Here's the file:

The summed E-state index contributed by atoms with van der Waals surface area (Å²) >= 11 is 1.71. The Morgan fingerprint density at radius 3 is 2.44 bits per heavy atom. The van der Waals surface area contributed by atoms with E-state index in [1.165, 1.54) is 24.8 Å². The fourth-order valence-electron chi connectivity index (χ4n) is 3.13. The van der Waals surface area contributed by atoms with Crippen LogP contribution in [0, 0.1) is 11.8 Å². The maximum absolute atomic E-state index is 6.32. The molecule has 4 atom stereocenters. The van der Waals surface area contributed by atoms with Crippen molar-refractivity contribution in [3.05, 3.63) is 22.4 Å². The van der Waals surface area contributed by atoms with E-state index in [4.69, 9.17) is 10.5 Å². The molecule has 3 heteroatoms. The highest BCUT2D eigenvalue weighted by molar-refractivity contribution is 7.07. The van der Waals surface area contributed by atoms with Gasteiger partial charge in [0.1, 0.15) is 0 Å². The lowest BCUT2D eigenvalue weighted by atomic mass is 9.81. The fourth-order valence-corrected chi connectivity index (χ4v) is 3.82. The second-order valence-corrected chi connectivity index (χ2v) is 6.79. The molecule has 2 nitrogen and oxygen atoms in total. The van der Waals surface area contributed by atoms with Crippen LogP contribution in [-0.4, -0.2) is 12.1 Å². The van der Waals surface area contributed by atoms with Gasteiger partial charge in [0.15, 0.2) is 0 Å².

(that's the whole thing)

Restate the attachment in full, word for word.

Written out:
The summed E-state index contributed by atoms with van der Waals surface area (Å²) >= 11 is 1.71. The Morgan fingerprint density at radius 3 is 2.44 bits per heavy atom. The van der Waals surface area contributed by atoms with E-state index in [1.165, 1.54) is 24.8 Å². The fourth-order valence-electron chi connectivity index (χ4n) is 3.13. The van der Waals surface area contributed by atoms with Crippen LogP contribution in [0, 0.1) is 11.8 Å². The maximum absolute atomic E-state index is 6.32. The molecule has 4 atom stereocenters. The van der Waals surface area contributed by atoms with Crippen molar-refractivity contribution in [3.05, 3.63) is 22.4 Å². The van der Waals surface area contributed by atoms with E-state index in [4.69, 9.17) is 10.5 Å². The molecule has 3 heteroatoms. The highest BCUT2D eigenvalue weighted by molar-refractivity contribution is 7.07. The van der Waals surface area contributed by atoms with Gasteiger partial charge in [0.1, 0.15) is 0 Å². The lowest BCUT2D eigenvalue weighted by atomic mass is 9.81. The fourth-order valence-corrected chi connectivity index (χ4v) is 3.82. The second-order valence-corrected chi connectivity index (χ2v) is 6.79. The molecule has 2 nitrogen and oxygen atoms in total. The van der Waals surface area contributed by atoms with Crippen LogP contribution in [-0.4, -0.2) is 12.1 Å². The van der Waals surface area contributed by atoms with Gasteiger partial charge in [0.15, 0.2) is 0 Å².